OSHA News Release: [07/18/2012]
Contact Name: Michael D'Aquino or Michael Wald
Phone Number: (617) 565-2075
Release Number: 12-1148-NEW
US Labor Department's OSHA orders Ameriflight to reinstate and compensate Puerto Rico-based pilot discharged for raising safety concerns
NEW YORK The U.S. Department of Labor's Occupational Safety and Health Administration has ordered Ameriflight, LLC, , a Burbank, Calif.-based air carrier, and its subsidiary, Ameriflight, PR, Inc., to reinstate and provide compensation to a Puerto Rico-based pilot who was discharged for raising safety concerns and for contacting the Federal Aviation Administration about those concerns.
"This employee was clearly engaged in activity protected under the law, yet he was still punished professionally and financially for raising safety concerns," said Robert Kulick, OSHA's regional administrator in New York, whose office has jurisdiction over Puerto Rico. "Air carriers must understand that penalizing employees who raise safety concerns with their supervisors or regulators is unacceptable. We will investigate any such claims of retaliation and discrimination and, where merited, order appropriate relief."
Before he was terminated from his job in January 2010, the pilot repeatedly had raised concerns with his superiors about improper fuel calculations for planes flying from the carrier's San Juan base. He also refused to pilot a flight because of those concerns, voiced his concerns in an email to management and his fellow pilots, and requested a legal opinion from the Federal Aviation Administration.
OSHA initiated an investigation upon receiving a complaint from the pilot, which found that his activities are protected under the whistleblower provisions of the Wendell H. Ford Aviation Investment and Reform Act for the 21st Century, known as AIR21, and that his termination was in retaliation for those activities.
As a result, OSHA has ordered Ameriflight to take the following corrective actions: reinstate the complainant to his former position as pilot, with all rights, seniority and benefits he would have enjoyed had he never been discharged; expunge his personnel records of any reference to his protected activities and the adverse actions taken against him; pay back wages and bonuses, plus interest; pay $15,350 in compensatory damages; refrain from discriminating against him in any manner for any proceedings initiated under AIR21; post a notice to employees of their AIR21 rights; and distribute an AIR21 OSHA whistleblower fact sheet to all employees who received the complainant's email.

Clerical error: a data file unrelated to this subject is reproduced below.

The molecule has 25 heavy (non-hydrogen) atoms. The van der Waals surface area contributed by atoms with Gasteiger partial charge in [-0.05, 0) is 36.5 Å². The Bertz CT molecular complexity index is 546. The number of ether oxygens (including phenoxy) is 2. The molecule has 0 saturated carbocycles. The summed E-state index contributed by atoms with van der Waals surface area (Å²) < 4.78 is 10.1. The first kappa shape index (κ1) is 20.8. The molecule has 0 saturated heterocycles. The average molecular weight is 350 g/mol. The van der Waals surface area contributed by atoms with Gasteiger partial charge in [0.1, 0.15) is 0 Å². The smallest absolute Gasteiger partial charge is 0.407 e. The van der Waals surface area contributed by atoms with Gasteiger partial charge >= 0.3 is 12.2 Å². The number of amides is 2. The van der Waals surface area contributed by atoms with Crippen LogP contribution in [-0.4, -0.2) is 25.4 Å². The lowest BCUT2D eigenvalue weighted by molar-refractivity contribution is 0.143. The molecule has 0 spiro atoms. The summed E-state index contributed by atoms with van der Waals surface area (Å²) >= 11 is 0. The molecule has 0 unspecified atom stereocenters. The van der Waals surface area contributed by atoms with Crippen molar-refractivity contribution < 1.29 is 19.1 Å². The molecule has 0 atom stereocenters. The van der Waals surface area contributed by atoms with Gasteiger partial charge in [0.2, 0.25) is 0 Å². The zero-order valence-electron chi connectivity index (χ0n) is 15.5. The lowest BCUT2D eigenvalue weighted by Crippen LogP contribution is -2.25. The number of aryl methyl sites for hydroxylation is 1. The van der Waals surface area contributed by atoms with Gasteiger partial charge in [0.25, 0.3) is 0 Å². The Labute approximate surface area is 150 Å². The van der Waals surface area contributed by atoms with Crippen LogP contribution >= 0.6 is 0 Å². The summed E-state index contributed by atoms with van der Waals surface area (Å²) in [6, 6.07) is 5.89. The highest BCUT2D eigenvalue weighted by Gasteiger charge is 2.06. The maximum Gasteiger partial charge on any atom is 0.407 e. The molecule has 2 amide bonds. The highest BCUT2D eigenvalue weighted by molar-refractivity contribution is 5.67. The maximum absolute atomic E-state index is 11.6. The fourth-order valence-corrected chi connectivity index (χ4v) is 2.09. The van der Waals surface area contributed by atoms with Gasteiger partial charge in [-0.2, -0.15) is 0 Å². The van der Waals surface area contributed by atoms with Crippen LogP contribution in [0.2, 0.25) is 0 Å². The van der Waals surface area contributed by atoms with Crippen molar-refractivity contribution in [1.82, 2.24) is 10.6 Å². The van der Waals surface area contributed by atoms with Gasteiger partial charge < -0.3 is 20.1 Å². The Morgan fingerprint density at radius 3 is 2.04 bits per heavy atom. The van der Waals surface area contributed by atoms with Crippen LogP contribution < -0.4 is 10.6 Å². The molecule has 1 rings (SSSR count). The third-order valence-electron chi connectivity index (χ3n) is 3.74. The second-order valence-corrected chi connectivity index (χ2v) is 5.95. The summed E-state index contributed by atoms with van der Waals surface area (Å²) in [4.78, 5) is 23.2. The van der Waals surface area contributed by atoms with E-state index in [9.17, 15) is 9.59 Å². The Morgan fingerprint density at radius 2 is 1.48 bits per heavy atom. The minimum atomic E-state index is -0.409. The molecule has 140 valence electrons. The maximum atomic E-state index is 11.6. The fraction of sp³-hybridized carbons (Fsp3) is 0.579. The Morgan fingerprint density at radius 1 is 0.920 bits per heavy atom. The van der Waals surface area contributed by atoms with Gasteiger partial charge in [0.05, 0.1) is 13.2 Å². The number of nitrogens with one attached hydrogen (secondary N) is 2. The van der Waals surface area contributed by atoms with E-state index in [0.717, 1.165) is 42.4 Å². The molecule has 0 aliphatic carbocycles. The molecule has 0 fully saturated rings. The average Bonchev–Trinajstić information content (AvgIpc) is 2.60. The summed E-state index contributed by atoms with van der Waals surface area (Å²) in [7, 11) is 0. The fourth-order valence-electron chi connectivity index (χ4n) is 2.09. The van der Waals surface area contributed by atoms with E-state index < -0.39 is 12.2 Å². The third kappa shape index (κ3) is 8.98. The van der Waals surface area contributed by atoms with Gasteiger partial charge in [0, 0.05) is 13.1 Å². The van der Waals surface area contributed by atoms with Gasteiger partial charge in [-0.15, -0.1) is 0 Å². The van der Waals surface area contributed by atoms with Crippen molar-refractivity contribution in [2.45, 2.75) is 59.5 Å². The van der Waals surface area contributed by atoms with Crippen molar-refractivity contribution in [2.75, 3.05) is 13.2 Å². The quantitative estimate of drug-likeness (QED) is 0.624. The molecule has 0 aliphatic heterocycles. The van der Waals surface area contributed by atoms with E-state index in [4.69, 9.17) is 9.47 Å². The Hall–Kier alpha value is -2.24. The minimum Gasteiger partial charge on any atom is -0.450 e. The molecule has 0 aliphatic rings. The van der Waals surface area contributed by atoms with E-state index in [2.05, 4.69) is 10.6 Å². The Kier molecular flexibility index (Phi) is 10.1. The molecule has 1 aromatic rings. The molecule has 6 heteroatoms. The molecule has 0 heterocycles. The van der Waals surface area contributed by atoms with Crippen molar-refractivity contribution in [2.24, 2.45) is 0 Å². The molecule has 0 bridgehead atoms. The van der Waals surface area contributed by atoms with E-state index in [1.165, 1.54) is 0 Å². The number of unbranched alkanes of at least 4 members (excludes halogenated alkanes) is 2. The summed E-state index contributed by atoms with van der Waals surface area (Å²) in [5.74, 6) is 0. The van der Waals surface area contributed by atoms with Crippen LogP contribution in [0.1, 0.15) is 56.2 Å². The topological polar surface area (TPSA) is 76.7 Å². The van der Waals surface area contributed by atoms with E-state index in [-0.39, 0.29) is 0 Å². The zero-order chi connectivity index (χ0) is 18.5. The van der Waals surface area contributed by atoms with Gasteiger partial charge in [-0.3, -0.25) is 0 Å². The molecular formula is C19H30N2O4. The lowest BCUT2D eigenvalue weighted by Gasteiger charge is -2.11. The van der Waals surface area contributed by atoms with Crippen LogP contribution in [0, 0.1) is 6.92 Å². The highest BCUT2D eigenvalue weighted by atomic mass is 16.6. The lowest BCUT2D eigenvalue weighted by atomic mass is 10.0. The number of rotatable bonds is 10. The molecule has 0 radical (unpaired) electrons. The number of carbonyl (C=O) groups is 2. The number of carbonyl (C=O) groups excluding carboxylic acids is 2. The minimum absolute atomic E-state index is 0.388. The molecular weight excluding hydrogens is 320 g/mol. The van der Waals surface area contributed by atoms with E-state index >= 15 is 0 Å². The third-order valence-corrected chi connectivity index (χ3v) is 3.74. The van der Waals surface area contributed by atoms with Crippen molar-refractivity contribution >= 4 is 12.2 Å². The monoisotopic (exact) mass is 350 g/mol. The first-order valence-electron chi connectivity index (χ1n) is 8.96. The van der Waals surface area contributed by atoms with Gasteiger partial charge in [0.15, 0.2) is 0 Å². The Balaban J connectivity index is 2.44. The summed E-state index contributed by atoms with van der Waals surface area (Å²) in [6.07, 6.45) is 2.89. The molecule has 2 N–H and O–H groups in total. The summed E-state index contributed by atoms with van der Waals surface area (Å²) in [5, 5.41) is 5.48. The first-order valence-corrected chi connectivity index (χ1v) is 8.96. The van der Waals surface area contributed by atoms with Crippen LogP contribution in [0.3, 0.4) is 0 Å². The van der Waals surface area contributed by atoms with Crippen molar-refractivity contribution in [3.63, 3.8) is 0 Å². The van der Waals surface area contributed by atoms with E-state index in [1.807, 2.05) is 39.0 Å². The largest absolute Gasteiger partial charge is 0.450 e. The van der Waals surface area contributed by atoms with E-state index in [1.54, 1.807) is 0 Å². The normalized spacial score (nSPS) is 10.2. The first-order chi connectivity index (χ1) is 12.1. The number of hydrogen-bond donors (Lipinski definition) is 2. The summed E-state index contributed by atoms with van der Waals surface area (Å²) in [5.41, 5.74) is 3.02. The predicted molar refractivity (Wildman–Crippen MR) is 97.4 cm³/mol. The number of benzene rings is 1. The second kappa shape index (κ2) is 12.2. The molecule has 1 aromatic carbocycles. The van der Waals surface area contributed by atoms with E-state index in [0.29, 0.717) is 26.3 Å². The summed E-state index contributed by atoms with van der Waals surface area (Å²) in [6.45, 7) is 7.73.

Each party has 30 days from receipt of the findings to request a hearing with the department's Office of Administrative Law Judges.
OSHA enforces the whistleblower provisions of AIR21 as well as 21 other statutes protecting employees who report violations of various rail, commercial motor carrier, consumer product, environmental, financial reform, food safety, health care reform, nuclear, pipeline, public transportation agency, maritime and securities laws. Employees who believe that they have been retaliated against for engaging in protected conduct may file a complaint with the secretary of labor for an investigation by OSHA's Whistleblower Protection Program. Detailed employee rights information is available at http://www.whistleblowers.gov.
Under the Occupational Safety and Health Act of 1970, employers are responsible for providing safe and healthful workplaces for their employees. OSHA's role is to ensure these conditions for America's working men and women by setting and enforcing standards, and providing training, education and assistance. For more information, visit http://www.osha.gov.
Editor's note: The Labor Department does not release names of employees involved in whistleblower complaints.
- Read this news release en Español.